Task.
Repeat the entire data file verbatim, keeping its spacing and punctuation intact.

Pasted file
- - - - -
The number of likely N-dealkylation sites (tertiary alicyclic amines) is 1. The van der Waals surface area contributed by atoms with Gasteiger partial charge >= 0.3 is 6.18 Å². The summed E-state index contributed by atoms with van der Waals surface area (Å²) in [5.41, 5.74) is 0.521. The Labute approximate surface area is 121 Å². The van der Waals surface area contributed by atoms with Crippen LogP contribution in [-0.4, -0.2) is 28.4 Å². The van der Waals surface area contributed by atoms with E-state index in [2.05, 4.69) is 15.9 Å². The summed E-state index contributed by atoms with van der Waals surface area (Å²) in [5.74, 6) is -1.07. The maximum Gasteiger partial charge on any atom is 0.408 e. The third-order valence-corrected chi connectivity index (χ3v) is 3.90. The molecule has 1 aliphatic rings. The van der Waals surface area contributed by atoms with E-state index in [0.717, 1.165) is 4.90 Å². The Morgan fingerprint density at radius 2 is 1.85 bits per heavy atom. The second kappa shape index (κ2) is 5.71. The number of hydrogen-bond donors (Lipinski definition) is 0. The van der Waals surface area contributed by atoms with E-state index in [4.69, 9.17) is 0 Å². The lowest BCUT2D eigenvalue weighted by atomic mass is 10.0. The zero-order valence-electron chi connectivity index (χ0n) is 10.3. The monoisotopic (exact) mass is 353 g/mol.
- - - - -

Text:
The number of likely N-dealkylation sites (tertiary alicyclic amines) is 1. The van der Waals surface area contributed by atoms with Gasteiger partial charge >= 0.3 is 6.18 Å². The summed E-state index contributed by atoms with van der Waals surface area (Å²) in [5.41, 5.74) is 0.521. The Labute approximate surface area is 121 Å². The van der Waals surface area contributed by atoms with Crippen LogP contribution in [-0.4, -0.2) is 28.4 Å². The van der Waals surface area contributed by atoms with E-state index in [2.05, 4.69) is 15.9 Å². The summed E-state index contributed by atoms with van der Waals surface area (Å²) in [5.74, 6) is -1.07. The maximum Gasteiger partial charge on any atom is 0.408 e. The third-order valence-corrected chi connectivity index (χ3v) is 3.90. The molecule has 1 aliphatic rings. The van der Waals surface area contributed by atoms with E-state index in [0.717, 1.165) is 4.90 Å². The Morgan fingerprint density at radius 2 is 1.85 bits per heavy atom. The second kappa shape index (κ2) is 5.71. The number of hydrogen-bond donors (Lipinski definition) is 0. The van der Waals surface area contributed by atoms with E-state index in [4.69, 9.17) is 0 Å². The lowest BCUT2D eigenvalue weighted by atomic mass is 10.0. The zero-order valence-electron chi connectivity index (χ0n) is 10.3. The monoisotopic (exact) mass is 353 g/mol.